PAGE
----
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By the numbers: City Hall reports Scottsdale STR registration rates at 68%

Photo of major Scottsdale STR operators
Scottsdale’s ordinance complies with Arizona Senate Bill 1168 passed by the legislature last year and signed by the governor in July 2022, and reflects the full authority granted to cities under state law. (File Photos/
Code enforcement calls surge as Scottsdale STR registration slogs along
By Terrance Thornton | Digital Free Press

At last count 68% or 3,439 of short-term rental operators within municipal bounds of Scottsdale either are or working toward full compliance to local ordinance No. 4655, an internal report to City Council shows.

Scottsdale City Council unanimously adopted ordinance No. 4655 in October, requiring rental property owners and operators to obtain a Scottsdale license for each property and comply with several safety, health and neighbor notification requirements.

And since that time, the latest City Council report shows, city staff has been focused on working with local STR operators to register properties to help belay neighborhood concerns and give local control back to City Hall, 3939 N. Drinkwater Blvd.

The annual license fee is $250 per property; fees will go 100% to cover costs associated with licensing vacation and short-term rentals.

Scottsdale’s ordinance complies with Arizona Senate Bill 1168 passed by the legislature last year and signed by the governor in July 2022, and reflects the full authority granted to cities under state law.

Scottsdale Assistant City Manger Brent Stockwell provided to City Council Sunday, March 19, the latest STR registration tallies, which among other things, shows 68% of the 5,054 local vacation rental properties advertised within municipal bounds are working toward registration.

Data points shared with members of City Council included:

  • As of Sunday, March 19, 2023, there have been 3,439 short-term rental applications submitted, an increase of 62 from the prior week (Chart 1).
  • Of these, there have been 2,474 applications approved, an increase of 157 from the prior week (Chart 2). 25 applications are pending review, and 902 have been sent back for incomplete information.
  • On the code enforcement side, an additional 25 new cases were opened, for a total of 3,103 cases since enforcement efforts started (See Chart 3). Last week there was three first notices of violation sent, and 13 final 10-day notices of violations sent.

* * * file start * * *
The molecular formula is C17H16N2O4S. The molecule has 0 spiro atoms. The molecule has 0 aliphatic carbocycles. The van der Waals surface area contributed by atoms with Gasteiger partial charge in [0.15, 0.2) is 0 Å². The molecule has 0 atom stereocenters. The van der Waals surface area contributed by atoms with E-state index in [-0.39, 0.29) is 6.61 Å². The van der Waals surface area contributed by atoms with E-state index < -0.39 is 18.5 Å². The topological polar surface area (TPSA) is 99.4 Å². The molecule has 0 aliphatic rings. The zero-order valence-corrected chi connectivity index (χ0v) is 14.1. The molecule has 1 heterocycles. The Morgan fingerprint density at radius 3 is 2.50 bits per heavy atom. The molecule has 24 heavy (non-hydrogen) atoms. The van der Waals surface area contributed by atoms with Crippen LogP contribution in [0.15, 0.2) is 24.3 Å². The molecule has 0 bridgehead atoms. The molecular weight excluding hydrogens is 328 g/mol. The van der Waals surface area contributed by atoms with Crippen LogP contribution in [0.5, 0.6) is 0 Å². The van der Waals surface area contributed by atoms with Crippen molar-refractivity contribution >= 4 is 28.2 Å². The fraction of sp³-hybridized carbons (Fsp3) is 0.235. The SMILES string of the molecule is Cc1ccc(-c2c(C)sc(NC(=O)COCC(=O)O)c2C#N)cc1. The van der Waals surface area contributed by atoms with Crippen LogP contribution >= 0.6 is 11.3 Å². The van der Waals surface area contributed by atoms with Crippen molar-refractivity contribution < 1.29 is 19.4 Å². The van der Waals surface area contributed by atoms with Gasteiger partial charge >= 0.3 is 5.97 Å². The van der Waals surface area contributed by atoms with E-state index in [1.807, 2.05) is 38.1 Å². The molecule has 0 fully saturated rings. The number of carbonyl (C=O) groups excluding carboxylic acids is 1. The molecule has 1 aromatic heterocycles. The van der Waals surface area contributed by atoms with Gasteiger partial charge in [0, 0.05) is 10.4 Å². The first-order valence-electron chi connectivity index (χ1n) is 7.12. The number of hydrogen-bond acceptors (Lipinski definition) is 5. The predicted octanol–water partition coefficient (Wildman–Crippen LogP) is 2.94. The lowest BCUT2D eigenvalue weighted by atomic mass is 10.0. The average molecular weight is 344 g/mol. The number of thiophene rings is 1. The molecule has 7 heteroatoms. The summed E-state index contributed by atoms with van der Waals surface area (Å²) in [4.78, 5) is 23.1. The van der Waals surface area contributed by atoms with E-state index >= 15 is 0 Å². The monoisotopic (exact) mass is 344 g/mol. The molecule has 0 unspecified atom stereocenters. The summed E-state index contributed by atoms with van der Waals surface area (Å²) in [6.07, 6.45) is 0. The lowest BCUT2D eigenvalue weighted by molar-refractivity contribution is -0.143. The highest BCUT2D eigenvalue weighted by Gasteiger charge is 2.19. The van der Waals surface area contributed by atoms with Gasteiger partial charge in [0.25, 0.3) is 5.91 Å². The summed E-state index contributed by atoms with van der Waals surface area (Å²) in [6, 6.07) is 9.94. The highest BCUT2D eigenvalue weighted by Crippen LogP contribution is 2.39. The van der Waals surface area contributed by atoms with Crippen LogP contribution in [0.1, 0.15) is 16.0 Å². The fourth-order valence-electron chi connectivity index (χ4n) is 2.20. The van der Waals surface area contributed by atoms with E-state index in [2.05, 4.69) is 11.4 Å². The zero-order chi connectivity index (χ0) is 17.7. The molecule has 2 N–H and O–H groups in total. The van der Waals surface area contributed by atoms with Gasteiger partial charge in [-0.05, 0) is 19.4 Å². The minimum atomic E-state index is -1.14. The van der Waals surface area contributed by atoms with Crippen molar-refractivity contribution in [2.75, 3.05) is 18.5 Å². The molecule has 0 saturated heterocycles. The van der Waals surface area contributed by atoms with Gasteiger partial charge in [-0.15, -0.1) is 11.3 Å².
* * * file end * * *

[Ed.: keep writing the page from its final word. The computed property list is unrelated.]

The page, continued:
Code enforcement calls surge as Scottsdale STR registration slogs along

Mr. Stockwell told the Arizona Digital Free Press one trend not expected was code enforcement violation calls at such a high rate.

“The initial focus was processing the initial surge of licensing applications, as well as the initial rush of compliance notices after the deadlines,” he said. “That shifted to identifying holdouts and documenting noncompliance. If I recall correctly, more than 1,700 of the original notices have come into compliance, and we are proceeding with enforcement on the rest.”

Scottsdale City Councilman Barry Graham was hoping to see better returns from the marketplace on municipal efforts.

“I’ll be direct, the volume of short-term rental applications has been disappointing,” he said. “Before 2023, we were told there might be 6,000-plus STRs in Scottsdale, but to-date the city has received about 3,500 applications — and 900 applications have been sent back to applicants due to incomplete information.”

Councilman Graham points out residents continue to voice concerns at City Hall regarding bad actors part of the STR marketplace in Scottsdale.

“We’ve all heard the horror stories of STR-bad actors for years — especially in south Scottsdale,” he explained. “While the registration process is meant to give the city more tools to protect residents’ quality of life, it hasn’t yet met expectations. As you can imagine, residents don’t reach out when an STR cleans up its act. We hear when resident’s quality of life is affected. Recently, some of the most egregious behavior has made the news.”

Councilman Graham reminds Arizona cities and towns are creatures of the state legislature — therefore logic dictates the STR lobby and operators continue to concentrate politicking efforts within those corridors.

“We’re not hearing much from STR organizations that represent owners and operators,” he said. “They seem to be concentrating their efforts at the state legislature. I wish the dialogue with cities were stronger, particularly with tourism cities like Scottsdale. The city needs to be more aggressive about increasing enrollment. Although most STRs operate within the law and without problems, it doesn’t take many bad actors to create havoc, which give STRs a bad name.”

Mr. Graham says registration is a step toward marketplace harmony — but hopes to see a rapid increase in registration rates.

“We knew the STR registration process would take time. Nevertheless, the slow response rate is frustrating. The city has already dedicated significant staff hours to the process. While progress is being made, we must do better,” he said. “City Council is monitoring the situation on a weekly basis, and will take action, when and if necessary.”

Councilman Graham explains residents can continue to play a role in registration and code enforcement by going HERE.

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